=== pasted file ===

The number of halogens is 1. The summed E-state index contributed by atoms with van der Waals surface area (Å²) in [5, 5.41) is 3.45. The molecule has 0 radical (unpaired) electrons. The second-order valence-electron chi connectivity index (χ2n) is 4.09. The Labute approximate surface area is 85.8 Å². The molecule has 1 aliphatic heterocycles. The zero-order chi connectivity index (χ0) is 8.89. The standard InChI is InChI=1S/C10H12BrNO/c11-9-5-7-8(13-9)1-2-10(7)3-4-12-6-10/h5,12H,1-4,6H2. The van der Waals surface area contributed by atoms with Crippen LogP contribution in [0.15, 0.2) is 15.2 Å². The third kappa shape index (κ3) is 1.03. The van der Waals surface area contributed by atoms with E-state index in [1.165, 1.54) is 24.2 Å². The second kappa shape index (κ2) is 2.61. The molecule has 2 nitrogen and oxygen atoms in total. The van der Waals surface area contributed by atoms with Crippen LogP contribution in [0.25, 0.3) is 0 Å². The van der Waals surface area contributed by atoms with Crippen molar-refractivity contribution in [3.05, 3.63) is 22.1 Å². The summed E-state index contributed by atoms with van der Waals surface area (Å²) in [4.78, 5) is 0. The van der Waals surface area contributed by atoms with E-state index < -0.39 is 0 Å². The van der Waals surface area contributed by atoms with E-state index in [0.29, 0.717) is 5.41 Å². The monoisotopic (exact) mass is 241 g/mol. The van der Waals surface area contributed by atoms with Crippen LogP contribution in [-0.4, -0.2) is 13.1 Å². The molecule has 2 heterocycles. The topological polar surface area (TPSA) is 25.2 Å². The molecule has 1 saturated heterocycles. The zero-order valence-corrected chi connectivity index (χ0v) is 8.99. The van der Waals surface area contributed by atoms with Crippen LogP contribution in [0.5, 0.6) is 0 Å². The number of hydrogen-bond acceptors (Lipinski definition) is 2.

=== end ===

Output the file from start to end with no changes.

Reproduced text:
The number of halogens is 1. The summed E-state index contributed by atoms with van der Waals surface area (Å²) in [5, 5.41) is 3.45. The molecule has 0 radical (unpaired) electrons. The second-order valence-electron chi connectivity index (χ2n) is 4.09. The Labute approximate surface area is 85.8 Å². The molecule has 1 aliphatic heterocycles. The zero-order chi connectivity index (χ0) is 8.89. The standard InChI is InChI=1S/C10H12BrNO/c11-9-5-7-8(13-9)1-2-10(7)3-4-12-6-10/h5,12H,1-4,6H2. The van der Waals surface area contributed by atoms with Crippen LogP contribution in [0.15, 0.2) is 15.2 Å². The third kappa shape index (κ3) is 1.03. The van der Waals surface area contributed by atoms with E-state index in [1.165, 1.54) is 24.2 Å². The second kappa shape index (κ2) is 2.61. The molecule has 2 nitrogen and oxygen atoms in total. The van der Waals surface area contributed by atoms with Crippen LogP contribution in [0.25, 0.3) is 0 Å². The van der Waals surface area contributed by atoms with Crippen molar-refractivity contribution in [3.05, 3.63) is 22.1 Å². The summed E-state index contributed by atoms with van der Waals surface area (Å²) in [4.78, 5) is 0. The van der Waals surface area contributed by atoms with E-state index < -0.39 is 0 Å². The van der Waals surface area contributed by atoms with E-state index in [0.29, 0.717) is 5.41 Å². The monoisotopic (exact) mass is 241 g/mol. The van der Waals surface area contributed by atoms with Crippen LogP contribution in [-0.4, -0.2) is 13.1 Å². The molecule has 2 heterocycles. The topological polar surface area (TPSA) is 25.2 Å². The molecule has 1 saturated heterocycles. The zero-order valence-corrected chi connectivity index (χ0v) is 8.99. The van der Waals surface area contributed by atoms with Crippen LogP contribution in [0.5, 0.6) is 0 Å². The number of hydrogen-bond acceptors (Lipinski definition) is 2.